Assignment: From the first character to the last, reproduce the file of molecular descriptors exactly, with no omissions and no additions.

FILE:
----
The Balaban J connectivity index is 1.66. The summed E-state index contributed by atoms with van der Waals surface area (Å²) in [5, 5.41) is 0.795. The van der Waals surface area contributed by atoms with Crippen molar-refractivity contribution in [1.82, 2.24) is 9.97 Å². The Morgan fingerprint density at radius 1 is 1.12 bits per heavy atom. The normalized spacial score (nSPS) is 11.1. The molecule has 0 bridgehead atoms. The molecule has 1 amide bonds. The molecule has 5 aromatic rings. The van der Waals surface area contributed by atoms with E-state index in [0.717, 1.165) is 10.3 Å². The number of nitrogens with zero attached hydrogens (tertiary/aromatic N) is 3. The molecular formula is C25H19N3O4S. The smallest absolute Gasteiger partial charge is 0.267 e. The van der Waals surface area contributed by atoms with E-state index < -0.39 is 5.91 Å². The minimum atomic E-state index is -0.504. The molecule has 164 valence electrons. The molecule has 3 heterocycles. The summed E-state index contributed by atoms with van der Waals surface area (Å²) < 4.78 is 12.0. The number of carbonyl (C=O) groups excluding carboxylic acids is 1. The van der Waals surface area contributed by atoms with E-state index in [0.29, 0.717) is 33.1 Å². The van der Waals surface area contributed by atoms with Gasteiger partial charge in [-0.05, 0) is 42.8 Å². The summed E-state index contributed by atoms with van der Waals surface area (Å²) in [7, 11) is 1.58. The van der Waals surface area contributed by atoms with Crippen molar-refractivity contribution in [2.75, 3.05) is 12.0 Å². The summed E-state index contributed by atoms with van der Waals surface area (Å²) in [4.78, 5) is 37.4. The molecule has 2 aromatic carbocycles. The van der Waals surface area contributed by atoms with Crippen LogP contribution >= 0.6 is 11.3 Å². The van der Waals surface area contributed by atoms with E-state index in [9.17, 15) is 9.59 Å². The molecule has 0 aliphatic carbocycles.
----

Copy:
The Balaban J connectivity index is 1.66. The summed E-state index contributed by atoms with van der Waals surface area (Å²) in [5, 5.41) is 0.795. The van der Waals surface area contributed by atoms with Crippen molar-refractivity contribution in [1.82, 2.24) is 9.97 Å². The Morgan fingerprint density at radius 1 is 1.12 bits per heavy atom. The normalized spacial score (nSPS) is 11.1. The molecule has 0 bridgehead atoms. The molecule has 1 amide bonds. The molecule has 5 aromatic rings. The van der Waals surface area contributed by atoms with E-state index in [0.717, 1.165) is 10.3 Å². The number of nitrogens with zero attached hydrogens (tertiary/aromatic N) is 3. The molecular formula is C25H19N3O4S. The smallest absolute Gasteiger partial charge is 0.267 e. The van der Waals surface area contributed by atoms with E-state index < -0.39 is 5.91 Å². The minimum atomic E-state index is -0.504. The molecule has 164 valence electrons. The molecule has 3 heterocycles. The summed E-state index contributed by atoms with van der Waals surface area (Å²) < 4.78 is 12.0. The number of carbonyl (C=O) groups excluding carboxylic acids is 1. The van der Waals surface area contributed by atoms with E-state index in [0.29, 0.717) is 33.1 Å². The van der Waals surface area contributed by atoms with Gasteiger partial charge in [-0.05, 0) is 42.8 Å². The summed E-state index contributed by atoms with van der Waals surface area (Å²) in [7, 11) is 1.58. The van der Waals surface area contributed by atoms with Crippen molar-refractivity contribution in [2.75, 3.05) is 12.0 Å². The summed E-state index contributed by atoms with van der Waals surface area (Å²) in [4.78, 5) is 37.4. The molecule has 2 aromatic carbocycles. The van der Waals surface area contributed by atoms with Crippen LogP contribution >= 0.6 is 11.3 Å². The van der Waals surface area contributed by atoms with E-state index in [9.17, 15) is 9.59 Å². The molecule has 0 aliphatic carbocycles.